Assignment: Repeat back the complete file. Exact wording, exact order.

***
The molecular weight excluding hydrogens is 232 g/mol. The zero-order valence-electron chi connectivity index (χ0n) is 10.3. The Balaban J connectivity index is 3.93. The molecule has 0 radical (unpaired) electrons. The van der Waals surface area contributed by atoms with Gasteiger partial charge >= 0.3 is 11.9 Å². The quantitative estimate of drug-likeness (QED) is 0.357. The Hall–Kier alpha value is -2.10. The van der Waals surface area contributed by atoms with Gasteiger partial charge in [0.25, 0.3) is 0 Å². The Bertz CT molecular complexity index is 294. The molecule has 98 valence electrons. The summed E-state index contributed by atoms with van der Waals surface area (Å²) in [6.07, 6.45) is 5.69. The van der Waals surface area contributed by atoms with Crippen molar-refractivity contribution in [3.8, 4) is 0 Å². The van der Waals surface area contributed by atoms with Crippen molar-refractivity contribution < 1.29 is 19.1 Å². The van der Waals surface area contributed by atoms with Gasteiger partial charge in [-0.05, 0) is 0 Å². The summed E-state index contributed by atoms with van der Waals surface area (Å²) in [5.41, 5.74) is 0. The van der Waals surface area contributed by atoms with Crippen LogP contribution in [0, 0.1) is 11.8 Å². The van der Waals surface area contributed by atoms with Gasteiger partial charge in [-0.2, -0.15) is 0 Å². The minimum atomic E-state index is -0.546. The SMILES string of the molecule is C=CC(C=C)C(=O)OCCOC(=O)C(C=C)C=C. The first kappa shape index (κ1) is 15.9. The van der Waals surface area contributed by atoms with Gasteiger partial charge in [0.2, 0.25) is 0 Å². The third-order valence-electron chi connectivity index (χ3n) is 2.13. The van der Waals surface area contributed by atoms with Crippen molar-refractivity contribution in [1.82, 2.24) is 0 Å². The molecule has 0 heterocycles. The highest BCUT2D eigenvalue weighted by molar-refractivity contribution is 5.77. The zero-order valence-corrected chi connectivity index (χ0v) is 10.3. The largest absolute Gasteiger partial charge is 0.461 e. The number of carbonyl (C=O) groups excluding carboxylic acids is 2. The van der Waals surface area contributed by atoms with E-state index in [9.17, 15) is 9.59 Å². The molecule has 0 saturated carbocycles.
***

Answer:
The molecular weight excluding hydrogens is 232 g/mol. The zero-order valence-electron chi connectivity index (χ0n) is 10.3. The Balaban J connectivity index is 3.93. The molecule has 0 radical (unpaired) electrons. The van der Waals surface area contributed by atoms with Gasteiger partial charge >= 0.3 is 11.9 Å². The quantitative estimate of drug-likeness (QED) is 0.357. The Hall–Kier alpha value is -2.10. The van der Waals surface area contributed by atoms with Gasteiger partial charge in [0.25, 0.3) is 0 Å². The Bertz CT molecular complexity index is 294. The molecule has 98 valence electrons. The summed E-state index contributed by atoms with van der Waals surface area (Å²) in [6.07, 6.45) is 5.69. The van der Waals surface area contributed by atoms with Crippen molar-refractivity contribution in [3.8, 4) is 0 Å². The van der Waals surface area contributed by atoms with Crippen molar-refractivity contribution < 1.29 is 19.1 Å². The van der Waals surface area contributed by atoms with Gasteiger partial charge in [-0.05, 0) is 0 Å². The summed E-state index contributed by atoms with van der Waals surface area (Å²) in [5.41, 5.74) is 0. The van der Waals surface area contributed by atoms with Crippen LogP contribution in [0, 0.1) is 11.8 Å². The van der Waals surface area contributed by atoms with Gasteiger partial charge in [-0.2, -0.15) is 0 Å². The minimum atomic E-state index is -0.546. The SMILES string of the molecule is C=CC(C=C)C(=O)OCCOC(=O)C(C=C)C=C. The first kappa shape index (κ1) is 15.9. The van der Waals surface area contributed by atoms with Gasteiger partial charge in [0.2, 0.25) is 0 Å². The third-order valence-electron chi connectivity index (χ3n) is 2.13. The van der Waals surface area contributed by atoms with Crippen molar-refractivity contribution in [1.82, 2.24) is 0 Å². The molecule has 0 heterocycles. The highest BCUT2D eigenvalue weighted by molar-refractivity contribution is 5.77. The zero-order valence-corrected chi connectivity index (χ0v) is 10.3. The largest absolute Gasteiger partial charge is 0.461 e. The number of carbonyl (C=O) groups excluding carboxylic acids is 2. The van der Waals surface area contributed by atoms with E-state index in [9.17, 15) is 9.59 Å². The molecule has 0 saturated carbocycles.